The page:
Are loyalty programs worth belonging to?

Aleksandar/Shutterstock
Aleksandar/Shutterstock
It’s time to question one of the most basic tenets of travel: Everyone should participate in an airline loyalty program.

A tectonic shift in the world of travel rewards is forcing passengers to reconsider their allegiances — or whether it’s worth being loyal at all. Given the already hopelessly convoluted nature of these programs, I’m surprised it took so long.

Frequent fliers have been hardest hit. In recent months, both Delta Air Lines and United Airlines revised their programs so that only the biggest spenders get the best perks. Soon, flying often won’t be enough to reach an airline’s coveted elite status. Expect more companies to follow.

Experienced travelers are taking a hard look at their loyalty portfolios. They don’t always like what they see.

David Deehl, an attorney who lives in Miami, says he feels betrayed by recent loyalty program changes. As an elite-level traveler, he expects preferred treatment from his preferred carrier, Delta Air Lines. But when he missed a recent flight from Miami to London, he discovered his Silver Medallion status didn’t mean much: The airline asked him to pay an extra $3,400 to fly.

Delta’s revamped program, which, starting next year, awards elite status based on the amount of money spent and miles flown, makes it significantly harder to maintain Deehl’s Medallion status. It represented the final straw, he says. He’s burning the 400,000 leftover SkyMiles in his account and vows to buy future tickets based on price and convenience, not whether he can maintain his elite status or score a “free” award ticket.

“No more loyalty for me,” he says.

His decision, and that of others like him, may have dramatic repercussions. For years, loyalty programs flourished, thanks to a conventional wisdom that everyone should carry a rewards card. The programs grew at a cancerous rate, fed by an unskeptical mainstream media and a small army of bloggers who were generously compensated for endorsing the loyalty lifestyle. They hawked a handful of bank-issued affinity credit cards with excessive point-bonus awards for which they received a generous commission check whenever a reader signed up.

These program apologists will trot out their same tired reasons why you should always be loyal. The programs are free, they’ll say, and look at what I got by being faithful to my airline: a “free” ticket to Hawaii, or a “free” upgrade to business class.

These arguments are too easily debunked. Loyalty programs aren’t free. At a minimum, members fork over their valuable personal data and spending history, which is shared with a company’s marketing partners. Worst-case scenario? You spend more — maybe a lot more — on travel in a wrongheaded effort to reach elite status or score a “free” ticket. If you use one of those pricey affinity cards, you’re also paying an annual fee to collect points that, as a matter of fact, don’t even belong to you.

Here’s what is true: A few people are benefiting from loyalty programs, including top-tier frequent fliers, usually traveling on their company’s dime, and hobbyists who spend their free time figuring out a way to game the system.

Banks, which sell cards that award a mile for every dollar spent, and the cheerleading bloggers who promote them, are doing very well, too. But no one benefits more than the travel company. Loyalty programs seduce travelers into spending more. And for what? In exchange for your money and loyalty, for example, an airline doesn’t have to treat you much better than the average economy-class passenger in 1975 and doesn’t have to give you anything more than a seat that would have flown empty anyway.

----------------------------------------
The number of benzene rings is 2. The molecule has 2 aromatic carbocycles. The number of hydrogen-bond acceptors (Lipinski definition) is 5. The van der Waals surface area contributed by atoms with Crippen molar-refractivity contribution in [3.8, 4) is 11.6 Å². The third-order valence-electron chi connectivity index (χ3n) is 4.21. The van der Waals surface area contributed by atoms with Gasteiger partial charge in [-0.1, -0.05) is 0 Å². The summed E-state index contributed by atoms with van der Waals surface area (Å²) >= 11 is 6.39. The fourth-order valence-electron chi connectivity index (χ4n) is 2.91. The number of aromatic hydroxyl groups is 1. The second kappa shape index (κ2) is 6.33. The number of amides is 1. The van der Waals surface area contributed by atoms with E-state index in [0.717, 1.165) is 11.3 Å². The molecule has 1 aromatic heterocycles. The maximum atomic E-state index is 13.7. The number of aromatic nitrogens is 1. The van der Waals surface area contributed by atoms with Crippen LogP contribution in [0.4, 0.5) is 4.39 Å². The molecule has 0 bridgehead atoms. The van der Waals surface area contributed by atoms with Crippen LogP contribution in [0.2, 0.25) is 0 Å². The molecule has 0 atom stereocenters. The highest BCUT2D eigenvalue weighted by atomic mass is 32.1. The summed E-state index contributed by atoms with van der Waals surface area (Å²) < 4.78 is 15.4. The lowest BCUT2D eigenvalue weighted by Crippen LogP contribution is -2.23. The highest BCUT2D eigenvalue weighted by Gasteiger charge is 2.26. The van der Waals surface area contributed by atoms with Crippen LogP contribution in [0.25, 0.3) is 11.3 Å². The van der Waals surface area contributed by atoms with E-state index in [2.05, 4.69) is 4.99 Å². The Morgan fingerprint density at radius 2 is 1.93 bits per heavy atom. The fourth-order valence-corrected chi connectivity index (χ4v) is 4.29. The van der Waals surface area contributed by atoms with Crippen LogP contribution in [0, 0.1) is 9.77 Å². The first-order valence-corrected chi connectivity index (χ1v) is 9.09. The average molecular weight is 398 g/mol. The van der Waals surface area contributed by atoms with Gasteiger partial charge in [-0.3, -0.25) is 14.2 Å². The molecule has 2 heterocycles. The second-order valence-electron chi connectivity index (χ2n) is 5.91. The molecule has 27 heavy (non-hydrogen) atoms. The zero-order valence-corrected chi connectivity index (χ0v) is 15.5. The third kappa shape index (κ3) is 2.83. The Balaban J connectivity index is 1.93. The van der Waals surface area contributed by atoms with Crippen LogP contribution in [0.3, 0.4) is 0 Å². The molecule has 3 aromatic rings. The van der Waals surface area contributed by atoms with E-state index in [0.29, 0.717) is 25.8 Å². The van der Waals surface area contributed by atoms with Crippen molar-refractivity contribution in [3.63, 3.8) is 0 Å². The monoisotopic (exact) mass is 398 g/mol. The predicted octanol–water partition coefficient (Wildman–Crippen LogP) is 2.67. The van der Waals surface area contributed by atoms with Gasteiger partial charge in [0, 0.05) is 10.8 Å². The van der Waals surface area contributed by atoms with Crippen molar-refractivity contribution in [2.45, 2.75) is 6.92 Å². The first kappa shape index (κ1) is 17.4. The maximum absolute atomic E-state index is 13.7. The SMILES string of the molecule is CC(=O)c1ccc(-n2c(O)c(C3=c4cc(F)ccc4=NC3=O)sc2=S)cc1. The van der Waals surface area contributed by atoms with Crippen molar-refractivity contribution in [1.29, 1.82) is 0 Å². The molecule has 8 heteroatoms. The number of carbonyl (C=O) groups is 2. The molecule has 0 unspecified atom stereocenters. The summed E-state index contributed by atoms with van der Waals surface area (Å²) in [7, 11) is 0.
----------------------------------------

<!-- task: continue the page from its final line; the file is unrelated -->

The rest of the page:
Best of all, most companies can change their loyalty program rules at any time, for any reason. Not only are the points their property, but they can disappear out of your account overnight and with them, any future award ticket bookings.

I call that a scam.

For some, it’s probably too late to leave. Consider Eric Brown, who owns a trading company in New York. After years of flying on Continental Airlines — now United Airlines — he’s earned lifetime gold status and is on the verge of becoming a lifetime platinum-level elite, thanks to its Million Miler program. He’s all-in with United, using a United Club Visa card, which offers 50% bonus miles on all purchases, double miles on his United tickets and airport club access.

Yet, Brown says he’s disillusioned with the airline’s recent program changes. Securing upgrades on flights between the Newark and Beijing using his miles has become increasingly difficult and expensive. He says he’d like to sever ties with United, but he can’t. He’s in too deep. Besides, he doesn’t have much of a choice.

“Where am I going?” he asks.

Frequent travelers such as Brown often tell me that if they had to do it all over again, they wouldn’t participate in the loyalty racket. They wonder why no one warned them of the risks.

Well, that’s what I’m doing. To be clear: Everyone should not participate in a rewards program. Question your loyalties now, before you’re too invested. And unless you’re prepared to offer a travel company even more money for the same limited and elusive perks, get ready to board your flight with the rest of us in Zone 5, and take your seat in the back of the plane — next to me.

Are loyalty programs worth belonging to?

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Christopher Elliott

Christopher Elliott is an author, journalist and consumer advocate. You can read more about him on his personal website or contact him at . Got a question or comment? You can post it on the new forum.

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